Update on the School Pathways to Malaria Project: Teacher Training!

Last year, while visiting schools in Uganda, Dr Andrew Macnab noticed that in every school between 10% to 20% of the children were absent due to Malaria. The staff confirmed that these numbers were normal. Malaria kills around 1 million children a year in Sub-Saharan Africa and accounts for many days of lost schooling and diminished academic skills in countless children. There is a simple and inexpensive method of testing and treating malaria using kits called RDT/ACT  but few children in Africa have access to this as their families cannot reach the clinics- either through poverty or distance to travel. A solution to this problem is to provide this treatment through the schools. We are partnering in a study that will  train teachers how to identify children with fever, test them for malaria, and treat them with medication. This has never been done before in Uganda. We have the support of the Ministry of Health and if it is shown to be successful, this study could open the door for children across Uganda to have fast identification and treatment of malaria. By quickly receiving treatment the children will get less sick, be less infectious and therefore less likely to spread the disease to other children and recover more quickly and miss less school days.

The School Pathways to Malaria Prevention (SP2MP) study is a malaria prevention project funded by The Hillman Medical Education Fund of Rose Charities Canada. The SP2MP project is currently being implemented in four elementary schools in southwestern Uganda. Recently, teachers from each of the schools participated in a training workshop where they learned how to:

  • Identify, test and treat children suffering from malaria using Rapid Diagnostic Tests (RDT) and Artemesin Combination Therapy (ACT)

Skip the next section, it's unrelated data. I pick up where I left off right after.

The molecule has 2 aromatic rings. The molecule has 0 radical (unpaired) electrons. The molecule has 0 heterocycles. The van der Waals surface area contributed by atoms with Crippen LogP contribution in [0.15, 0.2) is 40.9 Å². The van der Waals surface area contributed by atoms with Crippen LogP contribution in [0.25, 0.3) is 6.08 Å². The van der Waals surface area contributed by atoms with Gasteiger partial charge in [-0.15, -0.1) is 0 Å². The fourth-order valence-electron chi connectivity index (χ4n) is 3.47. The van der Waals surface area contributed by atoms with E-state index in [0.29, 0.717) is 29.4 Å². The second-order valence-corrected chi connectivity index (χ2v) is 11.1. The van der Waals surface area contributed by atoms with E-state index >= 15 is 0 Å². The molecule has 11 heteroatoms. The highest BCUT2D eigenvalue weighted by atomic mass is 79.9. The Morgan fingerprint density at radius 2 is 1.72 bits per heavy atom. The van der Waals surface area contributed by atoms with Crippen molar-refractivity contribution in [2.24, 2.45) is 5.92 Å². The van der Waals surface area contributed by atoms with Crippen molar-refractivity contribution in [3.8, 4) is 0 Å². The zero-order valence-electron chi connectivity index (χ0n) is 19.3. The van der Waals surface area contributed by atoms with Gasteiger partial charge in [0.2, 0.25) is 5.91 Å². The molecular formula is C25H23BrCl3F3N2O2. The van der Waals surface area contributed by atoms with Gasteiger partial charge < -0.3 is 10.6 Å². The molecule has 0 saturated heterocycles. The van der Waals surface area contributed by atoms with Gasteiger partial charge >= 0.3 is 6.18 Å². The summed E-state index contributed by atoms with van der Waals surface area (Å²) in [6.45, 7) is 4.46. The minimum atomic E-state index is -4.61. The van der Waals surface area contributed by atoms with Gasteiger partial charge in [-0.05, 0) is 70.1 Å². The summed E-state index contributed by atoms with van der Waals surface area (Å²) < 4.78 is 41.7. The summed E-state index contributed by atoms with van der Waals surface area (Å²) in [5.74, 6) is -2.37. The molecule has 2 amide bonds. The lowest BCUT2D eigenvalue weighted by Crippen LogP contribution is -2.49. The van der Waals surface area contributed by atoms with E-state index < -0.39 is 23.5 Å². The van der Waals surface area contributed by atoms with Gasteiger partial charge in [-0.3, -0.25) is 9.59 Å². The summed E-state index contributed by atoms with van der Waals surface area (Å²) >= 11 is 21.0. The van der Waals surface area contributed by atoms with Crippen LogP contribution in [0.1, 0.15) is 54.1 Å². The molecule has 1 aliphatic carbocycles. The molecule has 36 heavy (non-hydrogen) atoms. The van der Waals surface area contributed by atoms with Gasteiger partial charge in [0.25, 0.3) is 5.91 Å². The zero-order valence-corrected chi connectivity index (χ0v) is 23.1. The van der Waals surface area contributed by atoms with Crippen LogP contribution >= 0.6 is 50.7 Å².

• collect the necessary information/data during the study
  • compile reports and help in the data collection from their various schools

Teachers were given a pre and post Behavior and Knowledge Self Assessment before and after the workshop. At the beginning of the workshop, 80% of the teachers failed this test (scoring below 50%), while after the training was completed, ALL of the teachers scored a passing grade. In addition of the teachers surveyed from the four participant schools:

  • 95% of  them indicated a willingness to draw blood from their students as part of the RDT
  • 100% of them indicated a willingness to volunteer to take the 5 hours training on how to diagnose and treat malaria
  • 100% of them indicated a willingness to volunteer 30 minutes per day to test and treat students for malaria

RDT photo Participants carrying out a malaria RDT life cycle malaria photo Participants learning about the Life Cycle of the Malaria Parasite HMEF wants to thank HEADA Uganda for their role on the ground coordinating the SP2MP teacher training!

If you would like to support this project, please click on the link below and select “Hillman Fund” from the fund drop-down. Thank-you for your support!

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